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Archivos de Zootecnia

versión On-line ISSN 1885-4494versión impresa ISSN 0004-0592

Arch. zootec. vol.62 no.240 Córdoba dic. 2013 




Nitrogen balance of barrows (15-30 kg) fed low protein and different digestible isoleucine levels

Balanço de nitrogênio em suínos, machos castrados (15-30 kg), alimentados com baixa proteína e diferentes níveis de isoleucina digestível



Castilha, L.D.1*; Pozza, P.C.1; Nunes, R.V.2; Lazzeri, D.B.2; Neumann, M.E.2 and Richart, E.2

1Programa de Pós-Graduação em Zootecnia. Universidade Estadual de Maringá (UEM/PR). Maringá. Paraná. Brasil.*
2Programa de Pós-Graduação em Zootecnia. Universidade Estadual do Oeste do Paraná. Marechal Cândido Rondon. Paraná. Brasil.




Twenty crossbred castrated barrows, averaging 22.26 ± 1.79 kg of body weight, were used. The animals were individually alloted in metabolic cages, in a randomized blocks design, with five treatments (0.45, 0.52, 0.59, 0.66 and 0.73 % of digestible isoleucine) and four replicates. The diets were based on corn and soybean meal with low crude protein (14.15 %) and different levels of digestible isoleucine. The diets were humidified and supplied twice a day (7 am and 7 pm) to reduce losses and facilitate ingestion. The experimental period lasted 12 days, being 7 days for adaptation to metabolic cages and experimental diets and 5 days for total feces and urine collection. Feces were analyzed for dry matter and nitrogen (N), whereas urine samples were analyzed for N. The plasma urea nitrogen was also determined. Then, the N intake, N excretion (feces and urine), N absorbed, N retention, N retention/N intake, N retention/N absorbed and total N excretion were determined. Only N intake (g/kg BW0.75/day) was influenced (p<0.05) by digestible isoleucine levels, showing a linear increase on N intake as digestible isoleucine levels increased in the diets.

Keywords: Isoleucine. Nitrogen. Swines.


Foram utilizados vinte suínos mestiços, machos castrados, com peso vivo inicial médio de 22,26 ± 1,79 kg; distribuídos individualmente em gaiolas de metabolismo, em um delineamento experimental de blocos ao acaso, com cinco tratamentos (0,45; 0,52; 0,59; 0,66; 0,73 % de isoleucina digestível) e quatro repetições. As dietas foram formuladas à base de milho e farelo de soja, com baixa proteína bruta (14,15 %), e diferentes níveis de isoleucina digestível. As dietas foram umedecidas e fornecidas duas vezes ao dia (7 e 19 h) para reduzir perdas e facilitar a ingestão. O período experimental teve duração de 12 dias, sendo 7 dias para adaptação às gaiolas metabólicas e rações experimentais e 5 dias de coleta total de fezes e urina. Posteriormente, foi determinado o teor de matéria seca das fezes e o teor de nitrogênio (N) das fezes e urina, bem como o nitrogênio da uréia plasmática. Foram, então, calculados o consumo de N, excreção de N (fezes e urina), N absorvido, N retido, N absorvido/N retido, N retido/N consumido, N retido/N absorvido e excreção total de N. Obteve-se significância (p<0,05) apenas para o nitrogênio ingerido (g/kg PV0.75/dia), em que o modelo linear apresentou aumento nos valores de N ingerido à medida que aumentaram os níveis de isoleucina digestível nas rações.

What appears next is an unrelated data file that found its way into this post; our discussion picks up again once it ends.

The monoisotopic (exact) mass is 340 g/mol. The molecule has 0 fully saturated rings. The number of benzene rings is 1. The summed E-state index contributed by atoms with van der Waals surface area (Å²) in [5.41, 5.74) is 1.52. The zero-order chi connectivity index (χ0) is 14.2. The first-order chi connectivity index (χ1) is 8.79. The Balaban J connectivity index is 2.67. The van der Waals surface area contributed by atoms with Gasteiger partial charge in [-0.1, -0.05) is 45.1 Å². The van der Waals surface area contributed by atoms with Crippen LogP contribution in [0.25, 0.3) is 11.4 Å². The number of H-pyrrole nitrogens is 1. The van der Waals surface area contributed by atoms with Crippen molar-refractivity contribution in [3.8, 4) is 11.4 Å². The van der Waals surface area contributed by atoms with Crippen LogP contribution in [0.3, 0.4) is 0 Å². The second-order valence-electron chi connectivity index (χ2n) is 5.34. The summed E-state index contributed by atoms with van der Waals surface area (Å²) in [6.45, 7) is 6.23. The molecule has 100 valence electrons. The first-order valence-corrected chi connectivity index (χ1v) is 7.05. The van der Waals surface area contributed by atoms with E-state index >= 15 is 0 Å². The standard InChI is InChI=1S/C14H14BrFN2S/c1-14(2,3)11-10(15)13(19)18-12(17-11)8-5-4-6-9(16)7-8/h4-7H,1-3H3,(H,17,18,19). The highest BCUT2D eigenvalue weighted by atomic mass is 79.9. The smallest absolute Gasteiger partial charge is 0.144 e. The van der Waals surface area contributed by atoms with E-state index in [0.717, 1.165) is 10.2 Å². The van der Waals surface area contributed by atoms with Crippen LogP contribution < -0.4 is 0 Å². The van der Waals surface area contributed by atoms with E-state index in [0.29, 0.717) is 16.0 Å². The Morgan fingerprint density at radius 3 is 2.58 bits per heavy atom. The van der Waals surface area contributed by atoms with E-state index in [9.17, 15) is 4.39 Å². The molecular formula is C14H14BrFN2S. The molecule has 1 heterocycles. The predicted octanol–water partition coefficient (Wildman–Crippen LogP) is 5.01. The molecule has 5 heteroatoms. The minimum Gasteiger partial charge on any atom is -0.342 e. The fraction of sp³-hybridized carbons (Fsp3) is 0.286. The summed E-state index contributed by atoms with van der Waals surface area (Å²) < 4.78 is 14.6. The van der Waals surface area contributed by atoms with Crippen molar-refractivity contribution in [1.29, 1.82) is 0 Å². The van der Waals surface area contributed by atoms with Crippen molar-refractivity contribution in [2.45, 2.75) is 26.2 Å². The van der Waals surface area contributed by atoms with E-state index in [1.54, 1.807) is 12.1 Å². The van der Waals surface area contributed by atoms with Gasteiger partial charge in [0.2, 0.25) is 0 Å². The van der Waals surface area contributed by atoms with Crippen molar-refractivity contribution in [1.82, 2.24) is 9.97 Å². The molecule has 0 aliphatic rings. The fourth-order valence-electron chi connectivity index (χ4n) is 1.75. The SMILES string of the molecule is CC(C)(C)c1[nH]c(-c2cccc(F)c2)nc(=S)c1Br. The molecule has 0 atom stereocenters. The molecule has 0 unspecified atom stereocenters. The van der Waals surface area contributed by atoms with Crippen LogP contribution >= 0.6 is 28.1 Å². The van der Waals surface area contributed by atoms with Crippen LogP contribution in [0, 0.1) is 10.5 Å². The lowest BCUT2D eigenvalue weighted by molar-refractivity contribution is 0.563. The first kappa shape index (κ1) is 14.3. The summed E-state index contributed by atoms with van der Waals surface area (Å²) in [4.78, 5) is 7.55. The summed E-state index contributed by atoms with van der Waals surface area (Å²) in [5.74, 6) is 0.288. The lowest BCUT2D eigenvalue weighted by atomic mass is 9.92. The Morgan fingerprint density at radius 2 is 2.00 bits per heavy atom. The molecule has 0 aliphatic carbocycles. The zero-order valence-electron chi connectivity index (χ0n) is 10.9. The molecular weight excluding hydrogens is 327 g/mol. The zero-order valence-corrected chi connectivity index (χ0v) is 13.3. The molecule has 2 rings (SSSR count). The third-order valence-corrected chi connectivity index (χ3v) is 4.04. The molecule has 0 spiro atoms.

Palavras chave: Isoleucina. Nitrogênio. Suínos.



The level of dietary protein in growing and finishing phases can be reduced in 4% without affecting the growth rate and feed efficiency when adequate amounts of essential amino acids are provided in diet (Jongbloed and Lenis, 1998). Among the essential amino acids, lysine, threonine, methionine and tryptophan are key amino acids. However, Liu et al. (1999) suggested that isoleucine must be a limiting amino acid in corn and soybean meal diets with low protein for growing-finishing pigs. Parr et al. (2003) reported that pigs fed a deficient isoleucine diet had a depression in performance compared to animals fed a positive control diet, and also showed a reestablishment of performance as the isoleucine was supplemented in the diet.

With the availability of the synthetic amino acids lysine, tryptophan, threonine and methionine, the crude protein levels may be reduced in diets for pigs so as to reduce nitrogen excretion and negative impact of manure on the environment (Jongbloed and Lenis, 1998). However, to reduce crude protein in the diet, adequate knowledge of the isoleucine requirements is necessary (Kerr et al., 2004).

Thus, the purpose of this study was to evaluate the nitrogen balance and plasma urea nitrogen of barrows fed diets with reduced crude protein and different levels of digestible isoleucine.


Materials and methods

A nitrogen balance trial was carried out to evaluate diets with different levels of digestible isoleucine (Dig Ile) for swine. The assay was carried out in the experimental farm of State University of West Parana, Brazil. The Animal Welfare Committee of the university approved all animal care procedures.

Twenty crossbred barrows (Pietráin x Landrace x Large White) with an average body weight of 22.26 ± 1.79 kg were used in this study. The animals were individually housed, distributed in a randomized blocks design with five treatments and four replicates. Treatments consisted of five low-protein diets (14.50 %) with increasing Dig Ile levels. A basal diet (0.45% Dig Ile) was formulated and crystalline amino acids (L-lysine, L-threonine, DL-methionine, Ltryptophan and L-valine) were added to keep the nutritional recommendations for castrated males ranging from 15 to 30 kg (Rostagno et al., 2005) and L-isoleucine was used, replacing the inert material in the experimental diets, to assure the levels of 0.52, 0.59, 0.66 and 0.73 % Dig Ile. Glutamic acid was used to provide the same nitrogen level in all diets.